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Paul Kiel covers consumer finance for ProPublica.
Recently, his focus has been on debt collection and high-cost lending. His work in 2013 was honored as a finalist for both a Gerald Loeb Award and a Best in Business award from the Society of American Business Editors and Writers.
His work on the foreclosure crisis was featured in The Best Business Writing 2013. It also won SABEW Best in Business awards in both 2011 and 2012 and a 2011 Scripps Howard Award for business/economics reporting.
He’s produced stories for the Washington Post, USA Today, Slate and American Public Media’s Marketplace, among others.
Articles (page 4 of 24)
April 21, 2011, 8:19 a.m.As regulators launch an unprecedented plan to compensate victims of wrongful foreclosures, ProPublica will be watching closely.
April 21, 2011, 8:19 a.m.
April 13, 2011, 11:53 a.m.The recent budget deal struck between Republicans and Democrats would slash funding for housing counseling, a move that advocates say would force counseling agencies to lay off staff amid the foreclosure crisis.
April 1, 2011, 12:44 p.m.OneWest is postponing the foreclosure of a homeowner we reported on yesterday.
March 31, 2011, 11:43 a.m.The suit is a window into a broken system where even though the actual investors, when asked, say they want to allow mortgage modifications, the bank that acts as their representative has refused to allow them.
March 17, 2011, 8:27 a.m.The administration has been on a charm offensive about the TARP. We check in with our bailout database to show where things really stand.
March 11, 2011, 10:41 a.m.Hosts of federal agencies and regulators, along with the 50 state attorneys general, are hard at work on laying out new rules for banks and mortgage servicers. But attempts to reform this process have failed before. Will banks abusing the system be held accountable?
March 8, 2011, 11:37 a.m.We compiled the most compelling data we could find to show how the mortgage industry and the government's main effort, the Home Affordable Modification Program (HAMP), have failed homeowners.
Feb. 17, 2011, 4:03 p.m.The Obama administration’s flagship foreclosure prevention program has gambled on the willingness and ability of a troubled industry to help homeowners.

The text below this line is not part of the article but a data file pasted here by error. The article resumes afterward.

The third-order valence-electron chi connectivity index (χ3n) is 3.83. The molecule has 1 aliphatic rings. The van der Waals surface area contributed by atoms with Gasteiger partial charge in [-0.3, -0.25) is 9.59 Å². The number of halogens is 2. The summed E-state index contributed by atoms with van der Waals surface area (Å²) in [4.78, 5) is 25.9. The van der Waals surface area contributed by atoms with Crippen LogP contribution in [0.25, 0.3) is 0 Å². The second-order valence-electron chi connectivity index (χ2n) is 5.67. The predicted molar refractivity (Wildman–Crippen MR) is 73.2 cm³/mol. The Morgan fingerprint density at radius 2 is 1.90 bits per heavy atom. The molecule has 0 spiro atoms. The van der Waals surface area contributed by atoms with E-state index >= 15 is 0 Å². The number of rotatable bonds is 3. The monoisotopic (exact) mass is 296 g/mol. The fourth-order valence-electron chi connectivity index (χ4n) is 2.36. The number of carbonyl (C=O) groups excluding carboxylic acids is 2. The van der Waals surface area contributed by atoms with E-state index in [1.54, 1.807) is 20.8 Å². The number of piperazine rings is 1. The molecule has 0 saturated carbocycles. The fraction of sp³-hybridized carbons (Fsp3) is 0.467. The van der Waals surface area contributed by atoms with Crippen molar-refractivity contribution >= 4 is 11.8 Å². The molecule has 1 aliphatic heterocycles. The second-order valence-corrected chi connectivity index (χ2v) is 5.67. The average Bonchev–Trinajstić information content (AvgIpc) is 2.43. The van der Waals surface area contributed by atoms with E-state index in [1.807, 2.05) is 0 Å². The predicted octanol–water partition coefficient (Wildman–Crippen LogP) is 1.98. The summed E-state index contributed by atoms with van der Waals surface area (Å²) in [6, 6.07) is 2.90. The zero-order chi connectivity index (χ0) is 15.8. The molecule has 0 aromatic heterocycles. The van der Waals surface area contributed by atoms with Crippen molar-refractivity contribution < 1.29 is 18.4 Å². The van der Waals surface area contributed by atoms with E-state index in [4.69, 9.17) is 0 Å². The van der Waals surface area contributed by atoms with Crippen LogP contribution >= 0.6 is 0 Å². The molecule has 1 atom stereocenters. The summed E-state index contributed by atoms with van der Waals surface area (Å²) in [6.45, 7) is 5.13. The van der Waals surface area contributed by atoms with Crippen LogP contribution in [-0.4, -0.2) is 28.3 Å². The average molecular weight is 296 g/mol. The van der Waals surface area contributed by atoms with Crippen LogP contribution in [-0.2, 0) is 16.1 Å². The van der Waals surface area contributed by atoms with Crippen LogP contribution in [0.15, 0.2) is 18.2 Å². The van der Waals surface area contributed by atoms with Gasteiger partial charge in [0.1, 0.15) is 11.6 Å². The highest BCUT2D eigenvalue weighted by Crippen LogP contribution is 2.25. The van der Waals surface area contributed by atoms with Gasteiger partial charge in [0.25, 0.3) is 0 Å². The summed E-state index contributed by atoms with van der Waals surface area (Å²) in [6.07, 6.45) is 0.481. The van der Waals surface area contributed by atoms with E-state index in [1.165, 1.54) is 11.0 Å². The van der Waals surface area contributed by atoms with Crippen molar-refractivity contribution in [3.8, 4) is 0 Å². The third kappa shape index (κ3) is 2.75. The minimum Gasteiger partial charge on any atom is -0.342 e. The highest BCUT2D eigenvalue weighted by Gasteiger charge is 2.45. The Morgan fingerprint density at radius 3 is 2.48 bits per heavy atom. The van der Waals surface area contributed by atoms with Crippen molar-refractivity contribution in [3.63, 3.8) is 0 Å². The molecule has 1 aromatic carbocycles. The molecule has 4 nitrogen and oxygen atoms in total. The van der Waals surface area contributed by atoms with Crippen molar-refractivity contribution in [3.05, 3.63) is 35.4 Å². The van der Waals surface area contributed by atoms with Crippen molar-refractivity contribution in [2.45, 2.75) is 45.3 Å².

Feb. 17, 2011, 12:16 p.m.Federal regulators say they're going to crack down after finding "critical deficiencies" with how banks and mortgage servicers have been handling struggling homeowners. But it's an open question just what form a punishment will take.
Feb. 4, 2011, 7:48 a.m.Some Democrats now say Obama's administration actually undermined real change in bankruptcy laws to help foundering homeowners.
Jan. 27, 2011, 9:41 a.m.The Obama administration’s $75 billion foreclosure prevention program known as HAMP has been weakened, perhaps fatally, by a posture of cooperation—rather than enforcement—with the nation’s biggest banks.
Nov. 22, 2010, 7:17 a.m.Data show that modifications are just as rare as they were before the government’s mortgage program launched 19 months ago.
Nov. 11, 2010, 10:47 a.m.Data obtained by ProPublica show how much has gone to each mortgage servicer in the government’s foreclosure prevention program.
Oct. 26, 2010, 9:07 a.m.New numbers show the administration’s mortgage modification program (HAMP) continues to struggle, while government officials say the banks’ flawed foreclosure practices should draw even more attention to their poor record in the handling of homeowners seeking modifications.
Sep. 23, 2010, 9:11 a.m.The government's mortgage modification is on pace to fall short of even the administration's vague goals, while details on why homeowners are being disqualified from the program raise questions.
Aug. 23, 2010, 9:33 a.m.Homeowners still have long, costly waits in the federal foreclosure-prevention program.
Aug. 16, 2010, 7:02 a.m.Mortgage servicers regularly break the government's loan modification rules, homeowners report to ProPublica.
Aug. 10, 2010, 1:17 p.m.The government's latest, promising numbers on its mortgage modification program turn out to be wrong.
Aug. 10, 2010, 6:57 a.m.New York State has new laws to do what Washington hasn't: hold mortgage companies accountable for their treatment of homeowners seeking modifications.
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